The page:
May’s war on two fronts

By Adam Chaddock


Prime Minister May and Scottish First Minister Sturgeon meet in Bute House, Scotland (Wikimedia Commons)

Yet again the SNP has brought Scotland to the front page and now Westminster, and particularly Mrs May, faces a war on two fronts as they seek to preserve one union, yet potentially break another.

It is an unenviable position. Current polling suggests about a 45% support for an independent Scotland, a significant proportion, especially when put into the context of an independence argument far weaker than it was last time around. The price of oil, the basis of SNP economic policy for an independent Scotland, is at its lowest in recent history. The EU and NATO have said that Scotland would not receive automatic membership. Scotland would have no army, no nuclear deterrent (though we would have nowhere to put ours), probably not an independent currency and potentially no free trade or movement with the UK, depending on how the next two years play out. It would be worse off.

Which makes the polling all the more troubling for Mrs May — there is no case for Indyref 2.0, yet it has great support. Why is this? Of course, the nature of the independence question is that it is deeply emotive; it is less bound by the usual constraints of reason and rationality, more so even than the EU referendum. Nevertheless, it highlights how the government has failed to properly sell Brexit to the 48% who are unconvinced. The political discourse in now characterised by a failing UKIP tearing itself apart, pro-Brexit groups that are too far to the right to be considered credible defenders of the Brexit vision (such as Leave.EU), and a vocal centre-left coalition united in their opposition to not just a hard Brexit, but any Brexit at all.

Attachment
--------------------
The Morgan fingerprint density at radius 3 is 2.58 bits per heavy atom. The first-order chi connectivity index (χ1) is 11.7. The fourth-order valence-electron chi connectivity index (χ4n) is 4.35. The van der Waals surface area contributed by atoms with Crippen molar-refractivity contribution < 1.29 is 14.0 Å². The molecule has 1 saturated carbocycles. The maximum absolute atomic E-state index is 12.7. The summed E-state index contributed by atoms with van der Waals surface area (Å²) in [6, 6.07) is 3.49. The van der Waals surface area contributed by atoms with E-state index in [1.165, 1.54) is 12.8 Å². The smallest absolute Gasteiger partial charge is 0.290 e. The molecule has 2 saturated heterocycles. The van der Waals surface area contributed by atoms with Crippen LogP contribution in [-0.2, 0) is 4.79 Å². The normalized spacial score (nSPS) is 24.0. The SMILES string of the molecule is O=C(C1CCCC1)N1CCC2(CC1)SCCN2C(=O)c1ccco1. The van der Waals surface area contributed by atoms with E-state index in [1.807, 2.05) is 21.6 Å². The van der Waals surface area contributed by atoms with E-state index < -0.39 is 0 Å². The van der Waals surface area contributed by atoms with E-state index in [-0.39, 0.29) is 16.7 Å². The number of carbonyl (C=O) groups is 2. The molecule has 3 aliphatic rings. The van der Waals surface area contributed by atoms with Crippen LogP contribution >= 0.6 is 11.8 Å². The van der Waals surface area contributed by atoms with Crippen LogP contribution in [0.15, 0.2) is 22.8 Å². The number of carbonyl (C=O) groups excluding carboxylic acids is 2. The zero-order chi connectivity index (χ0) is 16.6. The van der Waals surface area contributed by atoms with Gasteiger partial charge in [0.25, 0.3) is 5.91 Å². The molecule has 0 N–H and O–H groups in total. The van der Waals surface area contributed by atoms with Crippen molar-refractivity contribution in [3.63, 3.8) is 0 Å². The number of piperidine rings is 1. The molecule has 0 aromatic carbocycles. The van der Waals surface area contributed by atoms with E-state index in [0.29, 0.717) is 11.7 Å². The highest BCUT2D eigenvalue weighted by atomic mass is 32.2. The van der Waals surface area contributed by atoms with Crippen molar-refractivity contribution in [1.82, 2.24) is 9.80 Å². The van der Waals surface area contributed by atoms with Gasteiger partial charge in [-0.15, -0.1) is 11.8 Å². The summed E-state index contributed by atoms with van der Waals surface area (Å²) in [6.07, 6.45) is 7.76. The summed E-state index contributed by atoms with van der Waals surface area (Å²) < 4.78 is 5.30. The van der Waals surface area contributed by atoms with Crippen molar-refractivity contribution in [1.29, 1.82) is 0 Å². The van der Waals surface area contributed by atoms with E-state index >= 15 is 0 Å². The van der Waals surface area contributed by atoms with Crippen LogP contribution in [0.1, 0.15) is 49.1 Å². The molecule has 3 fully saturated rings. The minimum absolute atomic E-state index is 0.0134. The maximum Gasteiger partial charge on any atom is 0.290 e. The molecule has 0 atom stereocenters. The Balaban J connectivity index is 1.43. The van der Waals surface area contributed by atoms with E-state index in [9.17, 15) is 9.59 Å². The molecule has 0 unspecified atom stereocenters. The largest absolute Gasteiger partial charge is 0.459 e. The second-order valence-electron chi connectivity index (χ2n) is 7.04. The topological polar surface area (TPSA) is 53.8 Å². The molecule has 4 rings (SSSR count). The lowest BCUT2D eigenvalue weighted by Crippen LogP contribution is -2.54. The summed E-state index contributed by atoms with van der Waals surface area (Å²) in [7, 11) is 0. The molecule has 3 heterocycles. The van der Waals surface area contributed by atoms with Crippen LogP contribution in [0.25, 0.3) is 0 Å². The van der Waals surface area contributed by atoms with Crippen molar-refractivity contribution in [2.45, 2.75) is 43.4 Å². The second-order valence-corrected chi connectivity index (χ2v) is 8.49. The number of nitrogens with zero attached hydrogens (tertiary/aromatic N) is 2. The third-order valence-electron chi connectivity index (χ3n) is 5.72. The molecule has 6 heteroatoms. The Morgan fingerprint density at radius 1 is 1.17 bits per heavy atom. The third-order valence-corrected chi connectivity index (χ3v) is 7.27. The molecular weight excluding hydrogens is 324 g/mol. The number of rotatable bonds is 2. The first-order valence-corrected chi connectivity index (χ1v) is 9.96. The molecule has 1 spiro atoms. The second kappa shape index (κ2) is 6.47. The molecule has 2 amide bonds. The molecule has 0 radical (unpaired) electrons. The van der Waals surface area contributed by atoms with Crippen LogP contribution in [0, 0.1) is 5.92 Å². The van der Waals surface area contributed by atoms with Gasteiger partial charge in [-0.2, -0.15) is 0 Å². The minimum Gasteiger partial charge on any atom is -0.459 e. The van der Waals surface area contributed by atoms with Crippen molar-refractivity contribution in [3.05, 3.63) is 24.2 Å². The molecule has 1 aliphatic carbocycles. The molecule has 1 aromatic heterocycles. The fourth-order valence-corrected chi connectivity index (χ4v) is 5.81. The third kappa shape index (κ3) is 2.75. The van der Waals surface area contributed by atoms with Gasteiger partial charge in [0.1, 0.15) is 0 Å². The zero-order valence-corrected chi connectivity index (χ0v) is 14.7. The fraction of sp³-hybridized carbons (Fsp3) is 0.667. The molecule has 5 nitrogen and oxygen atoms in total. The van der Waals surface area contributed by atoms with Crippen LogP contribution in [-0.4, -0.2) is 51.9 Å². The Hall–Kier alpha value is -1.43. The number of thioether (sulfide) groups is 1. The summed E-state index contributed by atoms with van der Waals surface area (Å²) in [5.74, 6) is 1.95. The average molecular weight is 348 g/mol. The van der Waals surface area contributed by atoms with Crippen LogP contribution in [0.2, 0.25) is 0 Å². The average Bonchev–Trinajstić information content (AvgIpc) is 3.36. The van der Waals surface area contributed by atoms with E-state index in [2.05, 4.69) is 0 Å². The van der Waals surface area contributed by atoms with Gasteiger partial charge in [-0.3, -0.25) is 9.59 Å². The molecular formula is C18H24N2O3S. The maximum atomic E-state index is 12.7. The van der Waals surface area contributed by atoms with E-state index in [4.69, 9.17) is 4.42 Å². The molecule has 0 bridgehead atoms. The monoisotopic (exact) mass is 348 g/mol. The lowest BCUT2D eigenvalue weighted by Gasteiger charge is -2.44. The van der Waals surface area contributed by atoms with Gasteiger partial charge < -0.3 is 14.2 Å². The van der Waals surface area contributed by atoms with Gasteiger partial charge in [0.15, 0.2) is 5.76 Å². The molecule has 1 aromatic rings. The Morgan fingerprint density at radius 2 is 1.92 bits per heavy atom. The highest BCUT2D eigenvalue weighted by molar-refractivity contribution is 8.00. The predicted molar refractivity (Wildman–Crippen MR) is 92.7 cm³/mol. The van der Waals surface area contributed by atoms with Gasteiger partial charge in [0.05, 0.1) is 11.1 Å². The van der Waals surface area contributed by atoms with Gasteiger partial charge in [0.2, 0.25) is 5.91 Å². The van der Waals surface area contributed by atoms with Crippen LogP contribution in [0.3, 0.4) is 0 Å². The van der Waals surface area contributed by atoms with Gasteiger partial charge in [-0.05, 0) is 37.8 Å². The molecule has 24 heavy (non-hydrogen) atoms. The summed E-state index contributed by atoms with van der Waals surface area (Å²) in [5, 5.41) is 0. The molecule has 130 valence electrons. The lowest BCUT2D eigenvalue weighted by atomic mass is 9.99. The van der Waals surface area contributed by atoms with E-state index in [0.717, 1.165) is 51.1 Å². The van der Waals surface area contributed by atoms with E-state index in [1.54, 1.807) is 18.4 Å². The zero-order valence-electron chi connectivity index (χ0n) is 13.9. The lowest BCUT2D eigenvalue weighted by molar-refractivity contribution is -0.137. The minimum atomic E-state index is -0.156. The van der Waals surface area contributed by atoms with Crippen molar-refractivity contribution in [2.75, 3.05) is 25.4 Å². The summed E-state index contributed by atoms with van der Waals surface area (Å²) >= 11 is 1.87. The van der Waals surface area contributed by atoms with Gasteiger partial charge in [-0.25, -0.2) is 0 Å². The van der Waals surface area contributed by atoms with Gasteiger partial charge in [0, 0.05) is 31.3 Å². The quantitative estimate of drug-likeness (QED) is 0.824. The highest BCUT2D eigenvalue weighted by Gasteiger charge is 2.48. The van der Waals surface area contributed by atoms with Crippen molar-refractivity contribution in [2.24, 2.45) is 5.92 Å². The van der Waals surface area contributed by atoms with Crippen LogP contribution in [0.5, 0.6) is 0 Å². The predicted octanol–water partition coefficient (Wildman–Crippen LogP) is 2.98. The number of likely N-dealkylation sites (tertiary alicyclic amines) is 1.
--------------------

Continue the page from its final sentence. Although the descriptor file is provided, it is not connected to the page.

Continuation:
All the while, the government remains on the fringes, unwilling to contribute and failing to inspire any confidence which would ease us through this turbulent period. Gains by the Liberal Democrats, and more specifically their vow to oppose Brexit to the fullest extent, shows a deep rooted rejection of the government’s position on the negotiations. Mrs May has failed to sell her vision of what Brexit Britain is, and this is deeply damaging. It perpetuates the undoubtedly divisive nature of the referendum yet further, as evidenced by the call for independence from the north, and makes the nation weaker as a whole. These vital negotiations will be compromised if our EU counterparts are able to turn to election figures and polling data showing a significant rejection of Brexit, especially as Mrs May (rightly) pursues a hard Brexit.

What, then, is to be done? Mrs May has already done the right thing in denying the referendum. ‘Now is not the time’ is a bold move, but one that, we are told, has passed the focus group polling over the last three months. In doing this she avoids having to make concessions to Scotland in her negotiations, and retains at least some semblance of national unity at a time when it is most needed. In the long term this may backfire; it is after all a clear example of a hegemonic Westminster and will probably fuel the SNP’s case for independence. It is also worth remembering that Indyref 2.0 has only been postponed and will continue to loom large over the political landscape for the foreseeable future, but those are bridges to be crossed at another time.

Secondly, the recent passage of the unaltered Article 50 Bill will be crucial to the government’s negotiating position, providing them with the necessary flexibility to do the job effectively. We have some idea of the Brexit the government is working towards, but this will require constant defence. The government, and particularly Mrs May, must make the positive case for their Brexit position in light of a steady disintegration and discretisation of the groups that have previously done this, particularly UKIP. Although the opposition is not found in the Commons (Labour continue to fail to fulfil this role), to neglect it would be a mistake, and could lead to electoral failure, or more seriously a failure of the upcoming negotiations. Her fondness for hyper-manufactured soundbites is not an adequate alternative for a clear goal, outlined with confidence and presented on the basis of its merits.

The government has done well not to allow itself to be distracted by the Scots, but must now make a concerted effort to bring confidence into a process that is quickly becoming a national joke. The only thing clear by now is that, by 2020, one union will be broken, and another will survive. It is up to Mrs May to determine which it will be.


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